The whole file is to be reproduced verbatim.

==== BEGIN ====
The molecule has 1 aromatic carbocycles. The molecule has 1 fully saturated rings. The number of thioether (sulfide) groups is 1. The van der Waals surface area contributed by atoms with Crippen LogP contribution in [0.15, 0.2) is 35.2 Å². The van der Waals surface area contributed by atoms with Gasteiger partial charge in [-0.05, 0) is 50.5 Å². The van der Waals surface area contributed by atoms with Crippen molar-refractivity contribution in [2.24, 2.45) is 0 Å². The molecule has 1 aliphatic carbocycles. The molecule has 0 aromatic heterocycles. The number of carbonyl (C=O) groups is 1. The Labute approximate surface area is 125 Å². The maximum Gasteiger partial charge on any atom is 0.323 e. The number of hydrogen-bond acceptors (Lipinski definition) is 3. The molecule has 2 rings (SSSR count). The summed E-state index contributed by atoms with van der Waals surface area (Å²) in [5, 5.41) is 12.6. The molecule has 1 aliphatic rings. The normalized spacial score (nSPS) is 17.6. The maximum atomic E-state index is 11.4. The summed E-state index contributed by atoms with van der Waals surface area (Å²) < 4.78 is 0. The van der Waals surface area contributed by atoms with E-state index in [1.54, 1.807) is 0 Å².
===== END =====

The molecule has 1 aromatic carbocycles. The molecule has 1 fully saturated rings. The number of thioether (sulfide) groups is 1. The van der Waals surface area contributed by atoms with Crippen LogP contribution in [0.15, 0.2) is 35.2 Å². The van der Waals surface area contributed by atoms with Gasteiger partial charge in [-0.05, 0) is 50.5 Å². The van der Waals surface area contributed by atoms with Crippen molar-refractivity contribution in [2.24, 2.45) is 0 Å². The molecule has 1 aliphatic carbocycles. The molecule has 0 aromatic heterocycles. The number of carbonyl (C=O) groups is 1. The Labute approximate surface area is 125 Å². The maximum Gasteiger partial charge on any atom is 0.323 e. The number of hydrogen-bond acceptors (Lipinski definition) is 3. The molecule has 2 rings (SSSR count). The summed E-state index contributed by atoms with van der Waals surface area (Å²) in [5, 5.41) is 12.6. The molecule has 1 aliphatic rings. The normalized spacial score (nSPS) is 17.6. The maximum atomic E-state index is 11.4. The summed E-state index contributed by atoms with van der Waals surface area (Å²) < 4.78 is 0. The van der Waals surface area contributed by atoms with E-state index in [1.54, 1.807) is 0 Å².